Student receives grant for research into black bear impact on agriculture
July 8, 2017
Alec Baker has had a lifelong interest and passion for the outdoors and its inhabitants, especially black bears. This passion set the Clarion native on a path to enroll in the wildlife technology degree program at Penn State DuBois, and eventually led him to earn the Erickson Discovery Grant from Penn State's Office of Undergraduate Education.
Researchers studying impact of warming conditions on woodland salamanders
June 19, 2017
David Munoz, doctoral degree candidate in ecology, and Dr. David Miller, assistant professor of wildlife population ecology, are spearheading a four-year-old collaborative effort to assess the impact of a warming climate on the Eastern red-backed salamander, a creature that lives on or under the forest floor.
Decades-long American chestnut restoration efforts show progress
June 14, 2017
Sara Fitzsimmons, research technician in ecosystem science and management, and Kim Steiner, professor of forest biology, talk about the progress and challenges of restoring the American chestnut in Eastern forests.
Cooperative Fish and Wildlife Research Unit honored by U.S. Geological Survey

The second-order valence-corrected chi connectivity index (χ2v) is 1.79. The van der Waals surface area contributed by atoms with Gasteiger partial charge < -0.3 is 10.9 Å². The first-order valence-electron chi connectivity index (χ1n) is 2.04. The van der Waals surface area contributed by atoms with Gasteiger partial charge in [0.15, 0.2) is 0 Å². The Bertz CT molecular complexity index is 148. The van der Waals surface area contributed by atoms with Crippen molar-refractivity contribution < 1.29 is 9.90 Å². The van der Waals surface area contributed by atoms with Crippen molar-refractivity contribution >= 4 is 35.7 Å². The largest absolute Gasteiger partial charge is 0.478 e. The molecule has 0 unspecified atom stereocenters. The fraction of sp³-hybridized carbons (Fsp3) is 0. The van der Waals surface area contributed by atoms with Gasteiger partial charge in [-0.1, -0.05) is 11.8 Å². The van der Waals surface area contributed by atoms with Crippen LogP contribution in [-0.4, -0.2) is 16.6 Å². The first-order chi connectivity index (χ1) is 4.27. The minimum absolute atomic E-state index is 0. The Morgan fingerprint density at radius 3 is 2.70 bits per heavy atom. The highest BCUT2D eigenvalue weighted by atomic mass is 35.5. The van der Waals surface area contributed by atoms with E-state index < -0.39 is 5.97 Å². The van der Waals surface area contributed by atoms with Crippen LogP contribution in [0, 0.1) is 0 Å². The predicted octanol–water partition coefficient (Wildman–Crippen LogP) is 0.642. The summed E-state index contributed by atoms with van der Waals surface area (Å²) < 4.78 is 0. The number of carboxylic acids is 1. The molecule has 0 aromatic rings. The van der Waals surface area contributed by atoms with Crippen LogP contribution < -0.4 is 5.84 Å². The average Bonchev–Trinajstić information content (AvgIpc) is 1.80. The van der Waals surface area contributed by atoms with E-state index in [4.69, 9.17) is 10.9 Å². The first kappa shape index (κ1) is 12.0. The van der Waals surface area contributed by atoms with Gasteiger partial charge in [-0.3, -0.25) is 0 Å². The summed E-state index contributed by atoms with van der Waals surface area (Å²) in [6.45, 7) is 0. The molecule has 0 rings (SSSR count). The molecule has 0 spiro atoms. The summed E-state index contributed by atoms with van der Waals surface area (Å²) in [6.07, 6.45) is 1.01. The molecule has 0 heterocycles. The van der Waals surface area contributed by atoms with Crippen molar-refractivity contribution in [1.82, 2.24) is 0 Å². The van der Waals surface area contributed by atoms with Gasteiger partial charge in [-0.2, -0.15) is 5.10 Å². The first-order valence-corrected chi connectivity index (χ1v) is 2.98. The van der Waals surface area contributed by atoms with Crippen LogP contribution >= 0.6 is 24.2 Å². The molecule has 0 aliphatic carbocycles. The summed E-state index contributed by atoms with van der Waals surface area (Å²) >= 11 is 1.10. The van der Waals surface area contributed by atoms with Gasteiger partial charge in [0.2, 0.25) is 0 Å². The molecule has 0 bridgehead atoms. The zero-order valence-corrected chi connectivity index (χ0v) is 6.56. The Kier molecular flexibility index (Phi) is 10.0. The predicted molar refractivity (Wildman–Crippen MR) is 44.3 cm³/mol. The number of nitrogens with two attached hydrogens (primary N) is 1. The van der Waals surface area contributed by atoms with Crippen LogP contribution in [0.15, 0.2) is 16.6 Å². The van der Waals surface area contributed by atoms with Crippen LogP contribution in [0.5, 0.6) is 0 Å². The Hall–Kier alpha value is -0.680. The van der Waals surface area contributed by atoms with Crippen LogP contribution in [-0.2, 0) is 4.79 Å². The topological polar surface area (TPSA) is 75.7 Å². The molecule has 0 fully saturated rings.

June 12, 2017
The Pennsylvania Cooperative Fish and Wildlife Research Unit in Penn State's College of Agricultural Sciences has received the Excellence of Science Award from the U.S. Geological Survey.
Record 83 undergraduates receive 2017 Erickson Discovery Grants
June 12, 2017
Among the 219 students who applied, 83 from across Penn State’s campuses will each be awarded a $3,500 Erickson Discovery Grant for summer 2017. Included are —Alec Baker, WFS, "Timing and Impact of Habitat Type on Black Bear (Ursus Americanus) Corn Crop Damage," working with Ms. Keely Roen, instructor in wildlife technology — Jennifer Heppner, WFS, "Effects of Maternal Stress in Offspring Performance Speed in the Eastern Fence Lizard (Sceloporus undulatus),"working with Dr. Michael Sheriff, assistant professor of mammalogy and ecology — Richard Novak, WFS, "A Comparison of Macro-Invertebrate Communities Among Vernal Pools with Different Fire Histories," working with Dr. Margot Kaye, associate professor of forest ecology — Ana Turosky, ESOIL minor, "Does Glyphosate Affect Beneficial Soil Microbes?," working with Dr. Mary Ann Bruns, associate professor of soil science/microbial ecology.